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The rules of red lights, part 2 – advanced stop zones

30 November 2010
by blondwig

The light goes red. The first car sits on the advanced stop box, guiltily smothering the painted-on cycle symbol. A couple of shark-eyed motorbikers drift around the edges and sit in front.

You filter through to get ahead of the motorbikes, and maybe subtly-but-deliberately block one or two of them in to make a point. You end up naughtily stopping halfway across the pedestrian crossing.

This is not how it’s supposed to happen.

Advanced stop zones

Advanced stop zones look like this. Most people seem to know vaguely what they’re about. See for example this Guardian article, which eventually gets it about right.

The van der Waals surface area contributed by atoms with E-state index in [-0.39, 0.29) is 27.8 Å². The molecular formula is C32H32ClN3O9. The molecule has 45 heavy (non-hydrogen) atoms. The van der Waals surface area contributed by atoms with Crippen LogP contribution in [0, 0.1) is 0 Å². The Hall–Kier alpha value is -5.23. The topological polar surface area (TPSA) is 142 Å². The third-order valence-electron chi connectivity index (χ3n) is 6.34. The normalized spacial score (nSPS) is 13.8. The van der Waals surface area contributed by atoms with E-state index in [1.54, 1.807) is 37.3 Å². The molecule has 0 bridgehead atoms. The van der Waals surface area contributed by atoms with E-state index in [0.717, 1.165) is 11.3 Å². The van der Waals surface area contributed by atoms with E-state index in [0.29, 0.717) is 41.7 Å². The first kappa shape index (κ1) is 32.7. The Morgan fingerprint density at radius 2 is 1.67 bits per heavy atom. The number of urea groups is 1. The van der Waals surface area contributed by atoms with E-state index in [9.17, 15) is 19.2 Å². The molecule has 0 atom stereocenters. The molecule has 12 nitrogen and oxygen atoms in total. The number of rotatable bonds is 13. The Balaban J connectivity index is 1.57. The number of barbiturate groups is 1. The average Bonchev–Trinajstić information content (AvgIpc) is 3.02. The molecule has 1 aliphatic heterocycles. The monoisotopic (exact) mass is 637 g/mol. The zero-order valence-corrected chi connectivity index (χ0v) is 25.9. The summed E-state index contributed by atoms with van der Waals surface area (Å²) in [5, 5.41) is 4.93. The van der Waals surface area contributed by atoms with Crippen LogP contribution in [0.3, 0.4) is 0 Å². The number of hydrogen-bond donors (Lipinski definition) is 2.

I posted a while ago that it’s an offence to cross a stop line when the light is red. Things are a little more complex with ASZs.

ASZ rules

At an ASZ, when the light is red, cyclists proceeding in the cycle lane are allowed to go beyond the first stop line. They have to stop at the second stop line (and will commit an offence if they don’t). (RTA s. 36(1); TSRGD rr. 10(1)(g), 33, 36(1)(a), 43(2))

Everyone else has to stop at the first line when the light is red, except a vehicle which has already proceeded beyond the first line (when the light wasn’t red), which has to stop at the second stop line. (TSRGD r. 43(2))

This means two things:

  • Technically, when the light is red you’re not allowed to cross the first line on your bike – you have to enter into the ASZ via the cycle lane (generally in the left corner of the box). So technically you’ll commit an offence if you come into the box on red from anywhere else. But it seems unlikely that the police would bother to enforce this.